Season’s greetings

If you thought 2010 was a bit of a quiet year from me (because I’m obviously assuming that people are sighing at every day that passes without one of my blog entries…), you’ll probably be wishing my fingers fall off throughout 2011.

The reason I’ve been quiet is, as some here already know, that I’ve been busy. Always doing something. When I’m writing things that stay offline I don’t really bother saying much online, unless it happens to be short nonsensical tweeting. But, now that I’ve finished my vitamin D book (I realise I said it was finished last time but since then added a bit more to it), all that remains left to do is tidy it up, which should be an easy job of a season or so, thanks to the fact that I organised the whole project very well.
The novel which I started properly in 2007 – but sort of began in 2006 – is still going through the long editing grind for two years now, and will enter its third. The problem with that project was that it wasn’t organised well at all, and also the latter project diverted my attention. That said, I remain proud that I have remained committed to the projects, as before 5yrs ago, I’d start things and bin them in a week.

Early next month (perhaps New Year’s Day) I’m going to upload a dedicated website for my vitamin D book as I need to generate buzz well in advance of it coming out; I can no longer freeload off the popularity of one particular blog post, even though that is still getting the hits at the expense of much newer posts.
The site will have its own dedicated blog and mailing list, so I will not be writing much about vitamin D on this particular blog in future, if at all. All who are on my small mailing list (which will discontinue but addresses will be ported over) or are subscribed to this site in one way or another will get the link to it as soon as possible. The site is already made but I have a few things to sort out. I’m also pondering on giving away the chapter on heart disease as I have written all about it before, just not in a tidy narrative.

While awareness of vitamin D has grown, it’s not been too good a year, what with the IOM of America raising the recommendation to only a little higher than before and the Scottish government ignoring the Shine on Scotland campaign. But battles are only won by sheer stubbornness. Anyone who’s involved in anyway at raising awareness or doing something related to vitamin D (even just telling someone about it) is one cog in a very large movement and every single thing matters, so I’ve been impressed by the half dozen people I’ve conversed with in some way this year who are interested in speeding up change.

Anyway, let’s get less serious. I updated the skin on this blog as I do every year (not that I made it but I’m happy to take credit for it), and my personal site is now a site – if minimalist – than just a series of button links to services.

Also, I’m a bit too into Judas Priest at the moment. And I think I’m going to go have a vigorous hour long walk to ‘Sin After Sin’ now.

Happy holidays.


Vitamin D and why HIV may not be the cause of AIDS

Today is World AIDS Day and this blog has been deliberately posted now in hopes to capitalise on the increased interest.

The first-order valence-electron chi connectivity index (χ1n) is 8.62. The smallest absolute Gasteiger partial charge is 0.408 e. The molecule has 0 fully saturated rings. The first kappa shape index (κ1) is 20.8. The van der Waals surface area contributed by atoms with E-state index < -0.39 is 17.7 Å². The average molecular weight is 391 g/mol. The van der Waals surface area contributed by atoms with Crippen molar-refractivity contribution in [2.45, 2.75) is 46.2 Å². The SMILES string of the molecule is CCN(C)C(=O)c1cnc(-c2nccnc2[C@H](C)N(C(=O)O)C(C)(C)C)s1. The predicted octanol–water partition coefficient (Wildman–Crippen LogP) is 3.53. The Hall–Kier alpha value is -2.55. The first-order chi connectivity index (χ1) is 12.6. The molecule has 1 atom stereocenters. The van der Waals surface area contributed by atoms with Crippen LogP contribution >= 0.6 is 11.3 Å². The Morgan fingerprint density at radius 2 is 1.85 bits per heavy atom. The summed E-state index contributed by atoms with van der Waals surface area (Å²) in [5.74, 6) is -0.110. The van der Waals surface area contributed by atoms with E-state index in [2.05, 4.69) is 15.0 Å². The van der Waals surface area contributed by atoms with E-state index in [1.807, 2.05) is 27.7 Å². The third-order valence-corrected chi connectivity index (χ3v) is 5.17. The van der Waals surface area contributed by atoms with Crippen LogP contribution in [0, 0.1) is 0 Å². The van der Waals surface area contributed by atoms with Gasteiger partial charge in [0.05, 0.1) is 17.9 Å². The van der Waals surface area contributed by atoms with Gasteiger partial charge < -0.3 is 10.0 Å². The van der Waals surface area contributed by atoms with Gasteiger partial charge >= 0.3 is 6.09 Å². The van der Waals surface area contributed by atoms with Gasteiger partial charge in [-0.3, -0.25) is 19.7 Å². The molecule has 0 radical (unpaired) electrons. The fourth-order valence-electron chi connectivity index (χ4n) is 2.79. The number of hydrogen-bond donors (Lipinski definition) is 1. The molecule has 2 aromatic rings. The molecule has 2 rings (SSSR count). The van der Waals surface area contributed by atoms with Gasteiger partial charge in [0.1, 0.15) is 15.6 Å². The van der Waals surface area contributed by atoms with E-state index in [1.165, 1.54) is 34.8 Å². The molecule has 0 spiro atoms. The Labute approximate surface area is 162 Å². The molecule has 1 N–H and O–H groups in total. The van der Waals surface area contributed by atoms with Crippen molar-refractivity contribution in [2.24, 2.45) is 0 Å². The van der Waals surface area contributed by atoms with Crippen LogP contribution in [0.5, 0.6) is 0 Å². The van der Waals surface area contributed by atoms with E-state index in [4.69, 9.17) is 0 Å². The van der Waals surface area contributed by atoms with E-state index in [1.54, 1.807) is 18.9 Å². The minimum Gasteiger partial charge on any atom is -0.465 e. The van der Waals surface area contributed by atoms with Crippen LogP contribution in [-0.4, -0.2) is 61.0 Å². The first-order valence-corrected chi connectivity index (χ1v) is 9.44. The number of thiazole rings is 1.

I will come out with it: I do not believe HIV causes AIDS.
I believe in immunodeficiency but I am unconvinced that there is an external, infectious retrovirus that accounts for what’s happening largely in Sub-Saharan Africans, a subset of gay men and intravenous drug users. I believe the causes are actually myriad but many relate to vitamin D, yet simple supplementation is not necessarily a quick fix.

Why? Click the picture below to download a PDF I wrote which is presented in a medical paper format – but note that it is not an actual medical paper. Feel free to link to it, print it out and share it – as long as you credit the underlying hypothesis to me.
I’ve released this under a Creative Commons license, and in essence it is a significantly cut-down and rewritten version of a chapter in my vitamin D book which I’m aiming to put out in some form by the middle of next year.

The ideas in this PDF are meant to instil a seed, whereas in the full chapter there will be a bombardment of evidence. As far as I know, I’m the only one to hold this particular view, or at least to have stated it in written form.

I understand that this is quite controversial – and I already doubt cholesterol causes heart disease (which fortunately has attracted entirely positive interest) -, so I’m happy to post any and all comment responses here whether they attack or praise the hypothesis. I will naturally not be allowing spam though and may consider censoring ad hominem attacks – i.e. arguments that attack me rather than the points raised. Please keep comments related to the article.

I may not respond to all comments if somehow there is a large amount of interest here, but I’m happy to be challenged. If someone can point out good flaws in my argument, then that will be a good lesson for me.
Bear in mind though, I class myself as an HIV sceptic, not an AIDS denialist, so referring to me as the latter would – I believe – nullify your argument. The nature of what defines AIDS as suggested by the US CDC means that it is impossible to actually deny AIDS.

Please share this post with others if you have taken the time to read it and agree with it.